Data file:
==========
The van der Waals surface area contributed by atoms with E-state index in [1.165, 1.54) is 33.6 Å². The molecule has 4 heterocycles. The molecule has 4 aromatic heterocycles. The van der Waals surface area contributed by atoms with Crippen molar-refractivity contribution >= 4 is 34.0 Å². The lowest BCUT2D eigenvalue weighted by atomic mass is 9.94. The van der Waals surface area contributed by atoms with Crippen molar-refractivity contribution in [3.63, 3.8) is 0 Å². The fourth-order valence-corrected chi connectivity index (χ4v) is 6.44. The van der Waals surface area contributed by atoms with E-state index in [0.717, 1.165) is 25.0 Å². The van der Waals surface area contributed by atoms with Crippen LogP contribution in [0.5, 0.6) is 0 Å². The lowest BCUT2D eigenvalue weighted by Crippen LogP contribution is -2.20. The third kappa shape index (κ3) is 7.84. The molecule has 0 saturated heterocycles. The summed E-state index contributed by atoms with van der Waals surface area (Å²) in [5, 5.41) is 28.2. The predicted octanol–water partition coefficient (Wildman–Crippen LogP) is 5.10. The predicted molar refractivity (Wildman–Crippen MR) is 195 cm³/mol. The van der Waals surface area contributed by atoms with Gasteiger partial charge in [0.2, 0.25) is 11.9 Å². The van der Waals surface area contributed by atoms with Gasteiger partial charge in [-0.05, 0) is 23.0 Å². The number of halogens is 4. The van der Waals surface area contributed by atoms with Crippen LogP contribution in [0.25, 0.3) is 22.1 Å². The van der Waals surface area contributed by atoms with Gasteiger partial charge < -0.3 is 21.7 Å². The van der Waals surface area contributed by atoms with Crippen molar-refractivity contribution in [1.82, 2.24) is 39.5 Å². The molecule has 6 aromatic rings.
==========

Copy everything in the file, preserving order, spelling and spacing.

The van der Waals surface area contributed by atoms with E-state index in [1.165, 1.54) is 33.6 Å². The molecule has 4 heterocycles. The molecule has 4 aromatic heterocycles. The van der Waals surface area contributed by atoms with Crippen molar-refractivity contribution >= 4 is 34.0 Å². The lowest BCUT2D eigenvalue weighted by atomic mass is 9.94. The van der Waals surface area contributed by atoms with Crippen molar-refractivity contribution in [3.63, 3.8) is 0 Å². The fourth-order valence-corrected chi connectivity index (χ4v) is 6.44. The van der Waals surface area contributed by atoms with E-state index in [0.717, 1.165) is 25.0 Å². The van der Waals surface area contributed by atoms with Crippen LogP contribution in [0.5, 0.6) is 0 Å². The lowest BCUT2D eigenvalue weighted by Crippen LogP contribution is -2.20. The third kappa shape index (κ3) is 7.84. The molecule has 0 saturated heterocycles. The summed E-state index contributed by atoms with van der Waals surface area (Å²) in [5, 5.41) is 28.2. The predicted octanol–water partition coefficient (Wildman–Crippen LogP) is 5.10. The predicted molar refractivity (Wildman–Crippen MR) is 195 cm³/mol. The van der Waals surface area contributed by atoms with Gasteiger partial charge in [0.2, 0.25) is 11.9 Å². The van der Waals surface area contributed by atoms with Gasteiger partial charge in [-0.05, 0) is 23.0 Å². The number of halogens is 4. The van der Waals surface area contributed by atoms with Crippen LogP contribution in [0.25, 0.3) is 22.1 Å². The van der Waals surface area contributed by atoms with Gasteiger partial charge < -0.3 is 21.7 Å². The van der Waals surface area contributed by atoms with Crippen molar-refractivity contribution in [1.82, 2.24) is 39.5 Å². The molecule has 6 aromatic rings.